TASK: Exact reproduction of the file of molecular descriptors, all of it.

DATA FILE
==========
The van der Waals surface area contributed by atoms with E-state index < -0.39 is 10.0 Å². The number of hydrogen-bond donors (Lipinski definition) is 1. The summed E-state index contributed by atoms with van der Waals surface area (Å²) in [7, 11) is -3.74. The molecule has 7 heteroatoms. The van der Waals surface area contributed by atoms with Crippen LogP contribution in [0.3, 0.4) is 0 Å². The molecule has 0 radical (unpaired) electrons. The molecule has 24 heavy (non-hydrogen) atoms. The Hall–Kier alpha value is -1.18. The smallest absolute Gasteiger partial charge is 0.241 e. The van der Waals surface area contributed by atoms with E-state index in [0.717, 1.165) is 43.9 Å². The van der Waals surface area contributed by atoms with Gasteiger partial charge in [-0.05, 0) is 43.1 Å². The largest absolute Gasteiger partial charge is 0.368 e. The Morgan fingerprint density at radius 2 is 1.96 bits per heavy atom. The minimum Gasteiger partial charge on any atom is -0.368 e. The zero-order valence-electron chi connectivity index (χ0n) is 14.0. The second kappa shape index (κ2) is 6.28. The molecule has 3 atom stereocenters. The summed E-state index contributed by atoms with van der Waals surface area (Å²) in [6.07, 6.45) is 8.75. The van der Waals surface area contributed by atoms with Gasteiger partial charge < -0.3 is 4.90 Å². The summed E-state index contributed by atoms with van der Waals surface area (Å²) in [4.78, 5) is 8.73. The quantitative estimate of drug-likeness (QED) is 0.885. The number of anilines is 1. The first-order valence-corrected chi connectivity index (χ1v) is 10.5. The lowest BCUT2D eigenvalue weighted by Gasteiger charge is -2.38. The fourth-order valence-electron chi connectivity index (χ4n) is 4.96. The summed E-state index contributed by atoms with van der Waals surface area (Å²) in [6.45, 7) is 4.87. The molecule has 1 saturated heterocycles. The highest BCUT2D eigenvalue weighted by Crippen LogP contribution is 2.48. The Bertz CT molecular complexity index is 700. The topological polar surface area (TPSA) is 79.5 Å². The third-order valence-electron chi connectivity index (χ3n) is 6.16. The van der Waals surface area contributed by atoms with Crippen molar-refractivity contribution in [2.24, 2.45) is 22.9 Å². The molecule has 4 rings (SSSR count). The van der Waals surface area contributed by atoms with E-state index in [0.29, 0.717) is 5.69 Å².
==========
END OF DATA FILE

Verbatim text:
The van der Waals surface area contributed by atoms with E-state index < -0.39 is 10.0 Å². The number of hydrogen-bond donors (Lipinski definition) is 1. The summed E-state index contributed by atoms with van der Waals surface area (Å²) in [7, 11) is -3.74. The molecule has 7 heteroatoms. The van der Waals surface area contributed by atoms with Crippen LogP contribution in [0.3, 0.4) is 0 Å². The molecule has 0 radical (unpaired) electrons. The molecule has 24 heavy (non-hydrogen) atoms. The Hall–Kier alpha value is -1.18. The smallest absolute Gasteiger partial charge is 0.241 e. The van der Waals surface area contributed by atoms with E-state index in [0.717, 1.165) is 43.9 Å². The van der Waals surface area contributed by atoms with Gasteiger partial charge in [-0.05, 0) is 43.1 Å². The largest absolute Gasteiger partial charge is 0.368 e. The Morgan fingerprint density at radius 2 is 1.96 bits per heavy atom. The minimum Gasteiger partial charge on any atom is -0.368 e. The zero-order valence-electron chi connectivity index (χ0n) is 14.0. The second kappa shape index (κ2) is 6.28. The molecule has 3 atom stereocenters. The summed E-state index contributed by atoms with van der Waals surface area (Å²) in [6.07, 6.45) is 8.75. The van der Waals surface area contributed by atoms with Gasteiger partial charge < -0.3 is 4.90 Å². The summed E-state index contributed by atoms with van der Waals surface area (Å²) in [4.78, 5) is 8.73. The quantitative estimate of drug-likeness (QED) is 0.885. The number of anilines is 1. The first-order valence-corrected chi connectivity index (χ1v) is 10.5. The lowest BCUT2D eigenvalue weighted by Gasteiger charge is -2.38. The fourth-order valence-electron chi connectivity index (χ4n) is 4.96. The summed E-state index contributed by atoms with van der Waals surface area (Å²) in [6.45, 7) is 4.87. The molecule has 1 saturated heterocycles. The highest BCUT2D eigenvalue weighted by Crippen LogP contribution is 2.48. The Bertz CT molecular complexity index is 700. The topological polar surface area (TPSA) is 79.5 Å². The third-order valence-electron chi connectivity index (χ3n) is 6.16. The van der Waals surface area contributed by atoms with Crippen molar-refractivity contribution in [2.24, 2.45) is 22.9 Å². The molecule has 4 rings (SSSR count). The van der Waals surface area contributed by atoms with E-state index in [0.29, 0.717) is 5.69 Å².